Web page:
Lora: Can you speak to their understanding that the plants themselves have consciousness?

Luis: It is true, plants do have consciousness. The Inca, Maya, and Kogi have always known that plants are alive and can feel our thoughts.

For example, the Kogi have a tremendous respect for trees. They believe that if you cut trees without permission you will start growing hair on your face, which is something that the Kogi don’t have. This absence of facial hair came as a big surprise to me. Then, when I saw a few men with stubble on their faces, I had to wonder. The vast majority, even old men in their fifties, have faces like children. Amazing!

They also cook and eat with great respect. The Mamos, the religious leaders among the Kogi, eat in complete silence, and you can feel that they are in tune with the Spirit of the food. It’s as if the food were talking to them and sharing secrets.

Lora: Can you speak of their understanding of plants as medicine and of their relationship with plants that alter consciousness?

Luis: In Peru, there lives the sacred cactus San Pedro, cousin to Grandfather Peyote. San Pedro is considered holy by the natives and is used in ceremony for expanding consciousness. They invoke the spirit of San Pedro and use this sacred plant to this day in healing ceremonies.

Knowing that consciousness affects everything, the preparation of San Pedro is a ritual unto itself. The brewing process takes between twelve and sixteen hours, and is done in a meditative state.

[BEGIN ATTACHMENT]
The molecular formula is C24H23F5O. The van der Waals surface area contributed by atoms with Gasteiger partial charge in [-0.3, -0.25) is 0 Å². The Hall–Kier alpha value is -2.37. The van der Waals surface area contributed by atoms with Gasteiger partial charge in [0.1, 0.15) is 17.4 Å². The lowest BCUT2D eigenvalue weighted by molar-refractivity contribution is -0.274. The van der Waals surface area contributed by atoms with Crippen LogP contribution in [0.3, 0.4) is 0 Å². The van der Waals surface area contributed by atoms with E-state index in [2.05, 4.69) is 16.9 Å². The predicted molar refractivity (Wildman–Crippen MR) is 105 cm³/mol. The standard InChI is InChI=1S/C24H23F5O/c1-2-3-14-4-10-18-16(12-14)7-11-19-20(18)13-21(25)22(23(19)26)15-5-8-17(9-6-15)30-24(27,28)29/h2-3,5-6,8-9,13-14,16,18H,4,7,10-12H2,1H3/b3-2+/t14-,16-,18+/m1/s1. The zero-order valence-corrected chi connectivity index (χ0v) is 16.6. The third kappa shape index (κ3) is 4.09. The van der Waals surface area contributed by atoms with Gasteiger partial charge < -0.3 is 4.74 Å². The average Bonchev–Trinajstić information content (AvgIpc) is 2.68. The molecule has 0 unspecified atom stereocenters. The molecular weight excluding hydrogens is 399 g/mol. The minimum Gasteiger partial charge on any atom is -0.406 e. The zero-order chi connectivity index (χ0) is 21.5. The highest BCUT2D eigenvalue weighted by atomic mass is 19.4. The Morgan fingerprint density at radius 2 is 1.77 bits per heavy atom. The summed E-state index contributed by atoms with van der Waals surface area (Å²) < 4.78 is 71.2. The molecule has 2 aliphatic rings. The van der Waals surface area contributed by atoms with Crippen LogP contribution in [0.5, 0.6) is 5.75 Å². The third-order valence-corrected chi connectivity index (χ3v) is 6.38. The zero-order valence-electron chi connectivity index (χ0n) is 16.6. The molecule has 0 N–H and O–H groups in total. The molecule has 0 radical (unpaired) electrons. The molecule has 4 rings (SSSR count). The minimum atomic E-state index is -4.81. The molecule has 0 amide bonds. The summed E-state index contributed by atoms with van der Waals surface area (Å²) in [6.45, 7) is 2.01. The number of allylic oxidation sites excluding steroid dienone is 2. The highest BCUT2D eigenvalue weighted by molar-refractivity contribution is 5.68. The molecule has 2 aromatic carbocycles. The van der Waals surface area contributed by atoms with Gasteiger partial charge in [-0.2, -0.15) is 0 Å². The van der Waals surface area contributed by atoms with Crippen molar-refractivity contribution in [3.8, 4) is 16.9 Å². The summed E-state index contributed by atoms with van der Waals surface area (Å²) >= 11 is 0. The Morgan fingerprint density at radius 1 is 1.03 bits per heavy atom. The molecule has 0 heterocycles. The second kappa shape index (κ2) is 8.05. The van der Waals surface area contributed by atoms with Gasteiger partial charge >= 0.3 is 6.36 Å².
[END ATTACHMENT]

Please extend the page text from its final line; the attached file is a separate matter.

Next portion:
Ayahuasca is another very sacred substance in this region. Ayahuasca is prepared from three main vines. Once consumed, the spirit of these sacred plants transports the person into an altered state where healing and powerful visions take place. The feeling is described as a liquid energy flowing within the veins. It is a powerful purgative that helps eliminate the toxins of this modern world.

The Kogi stress that it is important to fast and prepare our minds and bodies for the new awareness coming in. It seems as though Ayahuasca creates a chemical change within the blood. These plants are not recommended for recreational use. We don’t want to use Ayahuasca simply to “get high.”

When the Ayahuasca ceremony is done in Peru, there is a whole process of preparing the brew, with chanting and singing. It is as if one’s Spirit is put into the brew, and the plant honors the person’s own truth.

The process of taking the drink is also very special and sacred. You show your respect of the plant and honor the truth of this Spirit.

I have had the experience of seeing many people use these plants without respect. The end result is always negative. When we understand the Spirit of the plants and the way they can help us and protect us, a whole new world opens up. In fact, we had two large San Pedro plants at the door of our home in Peru, which provide us with great protection.

Another very important plant — or leaf, actually — is the coca. This sacred tree has been used for ages and has been a major source of vitamins and minerals. Besides inducing clarity, chewing the leaves has a tremendous energy-producing effect. Also, it curtails the need for food.